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Black Ships & Samurai, Lesson Five, Textbook Excerpts, page one of two
World History textbook #1
Opening Up Japan
While the shogun faced troubles at home, disturbing news reached him from abroad
during the 1830s and 1840s. He was alarmed by news of the British victory over China in
the Opium War. Even more disturbing was the way in which imperialists had forced China
to sign unequal treaties. Surely , the shogun reasoned, it would not be long before
western powers began seeking trading rights in Japan.
External Pressure and Internal Revolt. Then, in July 1853, a fleet of well-armed American
ships commanded by Commodore Matthew Perry sailed into Tokyo Bay. Perry had a letter
from the President of the United States. The letter demanded that Japan open its ports to
diplomatic and commercial exchange. The shogun’s advisors debated what to do. As Lord
Ii noted, Japan did not have the ability to defend itself against the powerful United States
Navy. In the Treaty of Kanagawa in 1854, the shogun agreed agreed to open two
Japanese ports to American ships, though not for trade.
The United States soon won trading and other rights, including rights of extraterritoriality
and a “most favored nation” clause. European nations demanded and won similar rights.
Like the Chinese, the Japanese deeply resented the terms of these unequal treaties, which
they found humiliating. Some bitterly criticized the shogun for not taking a stronger stand
against the foreigners.”
From: Elisabeth Ganyner Ellis and Anthony Ellis. Prentice Hall World History. Connections to
Today. The Modern Era. Upper Saddle River, NJ: Pearson Prentice Hall, 2005: p. 343
World History textbook #2
Japan Ends Its Isolation
The Japanese had almost no contact with the industrialized world during this time of
isolation. They continued, however, to trade with China and with the Dutch merchants
from Indonesia. They also had diplomatic contact with Korea. However, trade was growing
in importance, both inside and outside Japan.
The Demand for Foreign Trade. Beginning in the early 19th century, Westerners tried to
convince the Japanese to open their ports to trade. British, French, Russian, and American
officials occasionally anchored off the Japanese coast. Like China, however, Japan
repeatedly refused to receive them. Then, in 1853, U.S. Commodore Matthew Perry took
four ships into what is now Tokyo Harbor. These massive black wooden ships powered by
steam astounded the Japanese. The ships’ cannons also shocked them. The Tokugawa
shogun realized he had no choice but to receive Perry and the letter Perry had brought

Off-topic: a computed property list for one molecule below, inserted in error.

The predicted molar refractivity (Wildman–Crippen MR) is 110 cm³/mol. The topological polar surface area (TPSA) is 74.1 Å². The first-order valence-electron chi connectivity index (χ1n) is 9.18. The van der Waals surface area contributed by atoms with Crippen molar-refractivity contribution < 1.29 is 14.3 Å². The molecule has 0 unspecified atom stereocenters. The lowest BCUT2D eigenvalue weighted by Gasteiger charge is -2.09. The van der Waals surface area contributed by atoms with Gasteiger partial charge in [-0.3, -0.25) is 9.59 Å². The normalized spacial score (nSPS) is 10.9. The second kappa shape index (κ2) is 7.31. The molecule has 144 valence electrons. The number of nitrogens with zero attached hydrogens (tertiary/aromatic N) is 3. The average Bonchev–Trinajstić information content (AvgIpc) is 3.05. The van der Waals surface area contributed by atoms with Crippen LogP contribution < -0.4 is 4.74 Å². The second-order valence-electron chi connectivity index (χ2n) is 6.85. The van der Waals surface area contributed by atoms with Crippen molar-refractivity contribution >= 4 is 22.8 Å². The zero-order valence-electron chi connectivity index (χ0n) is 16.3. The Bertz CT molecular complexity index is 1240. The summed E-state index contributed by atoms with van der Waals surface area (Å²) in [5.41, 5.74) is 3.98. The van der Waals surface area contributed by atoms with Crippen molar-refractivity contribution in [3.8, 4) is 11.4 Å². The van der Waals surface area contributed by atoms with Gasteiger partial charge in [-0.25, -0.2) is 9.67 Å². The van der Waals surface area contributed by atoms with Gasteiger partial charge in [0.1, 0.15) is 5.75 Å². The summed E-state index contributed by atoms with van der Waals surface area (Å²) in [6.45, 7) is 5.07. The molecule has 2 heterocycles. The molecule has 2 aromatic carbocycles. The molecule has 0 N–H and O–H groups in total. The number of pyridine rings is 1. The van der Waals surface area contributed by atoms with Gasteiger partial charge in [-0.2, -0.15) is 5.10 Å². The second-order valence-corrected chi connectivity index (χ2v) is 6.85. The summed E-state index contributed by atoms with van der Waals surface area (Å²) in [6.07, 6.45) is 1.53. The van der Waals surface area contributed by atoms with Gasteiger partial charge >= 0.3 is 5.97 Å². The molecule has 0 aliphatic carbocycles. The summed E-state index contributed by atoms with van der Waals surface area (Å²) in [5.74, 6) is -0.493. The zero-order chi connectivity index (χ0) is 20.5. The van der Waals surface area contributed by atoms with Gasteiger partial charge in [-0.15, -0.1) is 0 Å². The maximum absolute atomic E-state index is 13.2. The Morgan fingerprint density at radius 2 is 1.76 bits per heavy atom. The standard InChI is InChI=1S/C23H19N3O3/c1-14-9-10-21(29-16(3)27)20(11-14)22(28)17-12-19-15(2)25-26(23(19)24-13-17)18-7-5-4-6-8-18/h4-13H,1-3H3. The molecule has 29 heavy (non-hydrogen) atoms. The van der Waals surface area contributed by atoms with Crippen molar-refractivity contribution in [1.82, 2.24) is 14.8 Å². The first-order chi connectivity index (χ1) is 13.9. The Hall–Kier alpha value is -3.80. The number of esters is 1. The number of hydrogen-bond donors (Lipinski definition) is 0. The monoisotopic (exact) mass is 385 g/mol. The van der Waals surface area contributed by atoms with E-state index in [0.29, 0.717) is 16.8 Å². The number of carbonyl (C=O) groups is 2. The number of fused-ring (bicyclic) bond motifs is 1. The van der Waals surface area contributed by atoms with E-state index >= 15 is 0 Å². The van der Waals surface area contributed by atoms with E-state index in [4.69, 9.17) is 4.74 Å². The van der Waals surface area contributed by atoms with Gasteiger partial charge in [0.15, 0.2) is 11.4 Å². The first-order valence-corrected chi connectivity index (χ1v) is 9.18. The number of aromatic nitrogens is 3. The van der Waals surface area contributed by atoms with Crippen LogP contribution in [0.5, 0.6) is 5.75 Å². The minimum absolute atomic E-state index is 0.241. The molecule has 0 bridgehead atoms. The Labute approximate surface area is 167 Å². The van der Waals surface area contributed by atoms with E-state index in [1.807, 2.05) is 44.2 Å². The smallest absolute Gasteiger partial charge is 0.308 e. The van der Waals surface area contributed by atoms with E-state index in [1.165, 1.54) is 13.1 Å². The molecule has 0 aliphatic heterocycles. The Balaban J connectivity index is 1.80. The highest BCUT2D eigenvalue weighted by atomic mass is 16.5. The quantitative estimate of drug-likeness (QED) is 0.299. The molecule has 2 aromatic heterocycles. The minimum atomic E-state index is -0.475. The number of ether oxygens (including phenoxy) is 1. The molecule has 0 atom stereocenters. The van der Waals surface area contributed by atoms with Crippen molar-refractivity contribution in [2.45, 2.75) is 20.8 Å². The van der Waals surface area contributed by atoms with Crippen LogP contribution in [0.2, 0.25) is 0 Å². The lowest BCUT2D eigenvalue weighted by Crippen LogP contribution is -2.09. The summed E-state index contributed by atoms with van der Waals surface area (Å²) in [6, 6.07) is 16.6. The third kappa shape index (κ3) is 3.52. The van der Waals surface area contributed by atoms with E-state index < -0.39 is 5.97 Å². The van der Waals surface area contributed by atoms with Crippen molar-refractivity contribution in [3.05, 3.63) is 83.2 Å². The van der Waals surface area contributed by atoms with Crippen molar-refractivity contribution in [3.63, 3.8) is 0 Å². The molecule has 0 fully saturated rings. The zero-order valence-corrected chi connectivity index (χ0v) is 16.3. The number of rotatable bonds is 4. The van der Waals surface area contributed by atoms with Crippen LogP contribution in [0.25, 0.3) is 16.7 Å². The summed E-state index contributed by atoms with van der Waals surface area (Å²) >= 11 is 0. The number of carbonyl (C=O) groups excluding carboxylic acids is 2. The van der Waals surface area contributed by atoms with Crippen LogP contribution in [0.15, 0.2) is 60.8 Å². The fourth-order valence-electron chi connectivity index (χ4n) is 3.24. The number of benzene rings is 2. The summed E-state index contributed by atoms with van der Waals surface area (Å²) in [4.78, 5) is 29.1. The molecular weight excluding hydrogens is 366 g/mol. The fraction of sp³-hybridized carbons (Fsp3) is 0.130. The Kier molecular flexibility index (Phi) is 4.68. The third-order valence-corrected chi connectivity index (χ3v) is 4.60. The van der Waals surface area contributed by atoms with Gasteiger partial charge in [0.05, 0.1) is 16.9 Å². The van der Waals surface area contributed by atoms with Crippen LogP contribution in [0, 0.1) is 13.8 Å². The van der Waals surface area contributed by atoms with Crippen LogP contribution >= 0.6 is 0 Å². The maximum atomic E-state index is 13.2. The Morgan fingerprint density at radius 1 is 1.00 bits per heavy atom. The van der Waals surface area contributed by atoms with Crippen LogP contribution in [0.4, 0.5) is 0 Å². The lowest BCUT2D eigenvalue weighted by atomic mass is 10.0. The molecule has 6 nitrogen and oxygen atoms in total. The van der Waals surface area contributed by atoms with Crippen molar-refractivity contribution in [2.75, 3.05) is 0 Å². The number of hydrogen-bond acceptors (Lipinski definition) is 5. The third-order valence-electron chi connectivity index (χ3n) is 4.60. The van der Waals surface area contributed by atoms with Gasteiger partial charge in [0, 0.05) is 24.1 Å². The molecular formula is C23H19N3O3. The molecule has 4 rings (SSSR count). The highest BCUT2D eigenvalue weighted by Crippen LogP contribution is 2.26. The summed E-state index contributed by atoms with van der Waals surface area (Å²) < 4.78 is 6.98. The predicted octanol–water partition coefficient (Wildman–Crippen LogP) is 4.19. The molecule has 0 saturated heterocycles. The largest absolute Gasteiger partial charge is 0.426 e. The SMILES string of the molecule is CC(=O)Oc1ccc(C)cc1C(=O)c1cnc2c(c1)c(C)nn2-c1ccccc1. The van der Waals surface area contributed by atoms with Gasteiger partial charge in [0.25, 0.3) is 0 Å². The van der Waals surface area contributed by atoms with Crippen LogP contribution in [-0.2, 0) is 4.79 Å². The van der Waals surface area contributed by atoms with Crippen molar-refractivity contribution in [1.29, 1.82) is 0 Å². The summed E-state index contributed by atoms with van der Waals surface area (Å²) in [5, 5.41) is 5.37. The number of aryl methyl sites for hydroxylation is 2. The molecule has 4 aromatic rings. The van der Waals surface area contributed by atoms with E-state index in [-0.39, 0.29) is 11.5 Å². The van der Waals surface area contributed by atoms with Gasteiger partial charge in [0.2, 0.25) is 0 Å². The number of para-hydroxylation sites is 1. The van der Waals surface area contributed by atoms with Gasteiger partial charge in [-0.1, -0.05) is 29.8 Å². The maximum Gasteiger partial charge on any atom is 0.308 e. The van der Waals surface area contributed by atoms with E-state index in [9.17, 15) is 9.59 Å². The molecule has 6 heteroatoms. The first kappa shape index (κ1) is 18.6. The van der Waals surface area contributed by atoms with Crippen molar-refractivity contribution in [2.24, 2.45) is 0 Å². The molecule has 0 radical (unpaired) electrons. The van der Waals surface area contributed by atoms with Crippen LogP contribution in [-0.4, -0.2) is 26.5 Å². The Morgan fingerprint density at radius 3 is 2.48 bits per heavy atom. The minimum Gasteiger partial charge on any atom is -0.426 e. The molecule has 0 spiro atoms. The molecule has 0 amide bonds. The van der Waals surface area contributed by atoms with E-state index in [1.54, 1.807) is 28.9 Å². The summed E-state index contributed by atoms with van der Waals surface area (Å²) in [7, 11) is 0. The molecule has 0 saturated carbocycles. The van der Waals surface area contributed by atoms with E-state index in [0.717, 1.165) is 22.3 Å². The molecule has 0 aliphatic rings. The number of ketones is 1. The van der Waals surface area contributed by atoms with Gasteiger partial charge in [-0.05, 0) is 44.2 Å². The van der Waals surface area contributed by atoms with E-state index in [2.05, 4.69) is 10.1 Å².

from U.S. president Millard Fillmore.
Black Ships & Samurai, Lesson Five, Textbook Excerpts, page two of two
Fillmore’s letter politely asked the shogun to allow free trade between the United States
and Japan. Perry delivered it with a threat, however. He would come back with a larger
fleet in a year to receive Japan’s reply. That replay was the Treaty of Kanagawa of 1854.
Under its terms, Japan opened two ports at which U.S. ships could take on supplies. After,
the United States had pushed open the door, other Western powers soon followed.
From Modern World History. Patterns of Interaction. Evanston, IL” McDougal Littell Inc.,
2005: p.376.
American History Textbook
A Closed Door
Japan was a small island nation. Fearing the influence of outsiders, in the 1600s. It
imposed complete isolation on itself. It expelled Westerners and ended trade with
foreigners. Only one ship a year from the Dutch East India Company was allowed to trade
at the port of Nagasaki.
Perry’s Mission. American merchants wanted to open Japan to trade. They also wanted the
Japanese to help shipwrecked sailors who washed up on their shores. To achieve these
goals, President Millard Fillmore sent Commodore Matthew Perry to Japan in the early
Perry’s four warships streamed into Tokyo Bay in July 1853. The Japanese had never
seen steam-powered ships. They denounced Perry and his squadron as ‘barbarians in
floating volcanoes” and ordered them to leave.
Before sailing away, Perry presented Japanese officials with a letter from President Millard
Fillmore. In it, the President asked the Japanese to open up trade with the United States.
Perry said he would come back the following year for an answer.
A New Treaty. Perry returned with seven warships in February 1854. The Japanese were
impressed with this show of strength. The following month, the Japanese emperor signed
the Treaty of Kanagawa. In it, he agreed to American demands to help shipwrecked
sailors. He also opened two Japanese ports.
From: The American Nation. Englewood Cliff, NJ: Prentice Hall, 1995: p. 622-625.